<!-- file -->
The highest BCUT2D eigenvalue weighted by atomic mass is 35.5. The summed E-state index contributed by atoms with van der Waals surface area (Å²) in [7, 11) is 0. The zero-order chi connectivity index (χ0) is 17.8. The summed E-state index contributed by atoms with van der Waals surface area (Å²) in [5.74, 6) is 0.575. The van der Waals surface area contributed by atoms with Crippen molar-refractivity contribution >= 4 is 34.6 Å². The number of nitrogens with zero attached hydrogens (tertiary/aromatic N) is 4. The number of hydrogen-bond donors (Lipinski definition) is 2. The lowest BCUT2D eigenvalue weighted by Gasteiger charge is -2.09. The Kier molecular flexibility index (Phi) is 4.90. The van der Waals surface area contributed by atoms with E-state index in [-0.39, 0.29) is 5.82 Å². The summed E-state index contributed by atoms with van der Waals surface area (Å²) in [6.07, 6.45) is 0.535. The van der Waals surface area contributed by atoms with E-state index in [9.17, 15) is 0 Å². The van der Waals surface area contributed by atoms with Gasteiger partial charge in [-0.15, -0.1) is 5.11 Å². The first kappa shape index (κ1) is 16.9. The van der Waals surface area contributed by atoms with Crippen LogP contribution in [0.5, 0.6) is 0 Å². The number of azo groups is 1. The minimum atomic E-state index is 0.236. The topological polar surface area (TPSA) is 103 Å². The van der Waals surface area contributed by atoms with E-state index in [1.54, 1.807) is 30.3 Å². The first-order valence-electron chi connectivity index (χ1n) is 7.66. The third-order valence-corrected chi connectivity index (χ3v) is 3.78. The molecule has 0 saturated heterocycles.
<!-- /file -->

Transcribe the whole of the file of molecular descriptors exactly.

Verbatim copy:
The highest BCUT2D eigenvalue weighted by atomic mass is 35.5. The summed E-state index contributed by atoms with van der Waals surface area (Å²) in [7, 11) is 0. The zero-order chi connectivity index (χ0) is 17.8. The summed E-state index contributed by atoms with van der Waals surface area (Å²) in [5.74, 6) is 0.575. The van der Waals surface area contributed by atoms with Crippen molar-refractivity contribution >= 4 is 34.6 Å². The number of nitrogens with zero attached hydrogens (tertiary/aromatic N) is 4. The number of hydrogen-bond donors (Lipinski definition) is 2. The lowest BCUT2D eigenvalue weighted by Gasteiger charge is -2.09. The Kier molecular flexibility index (Phi) is 4.90. The van der Waals surface area contributed by atoms with E-state index in [-0.39, 0.29) is 5.82 Å². The summed E-state index contributed by atoms with van der Waals surface area (Å²) in [6.07, 6.45) is 0.535. The van der Waals surface area contributed by atoms with E-state index in [9.17, 15) is 0 Å². The van der Waals surface area contributed by atoms with Gasteiger partial charge in [-0.15, -0.1) is 5.11 Å². The first kappa shape index (κ1) is 16.9. The van der Waals surface area contributed by atoms with Crippen LogP contribution in [0.5, 0.6) is 0 Å². The number of azo groups is 1. The minimum atomic E-state index is 0.236. The topological polar surface area (TPSA) is 103 Å². The van der Waals surface area contributed by atoms with E-state index in [1.54, 1.807) is 30.3 Å². The first-order valence-electron chi connectivity index (χ1n) is 7.66. The third-order valence-corrected chi connectivity index (χ3v) is 3.78. The molecule has 0 saturated heterocycles.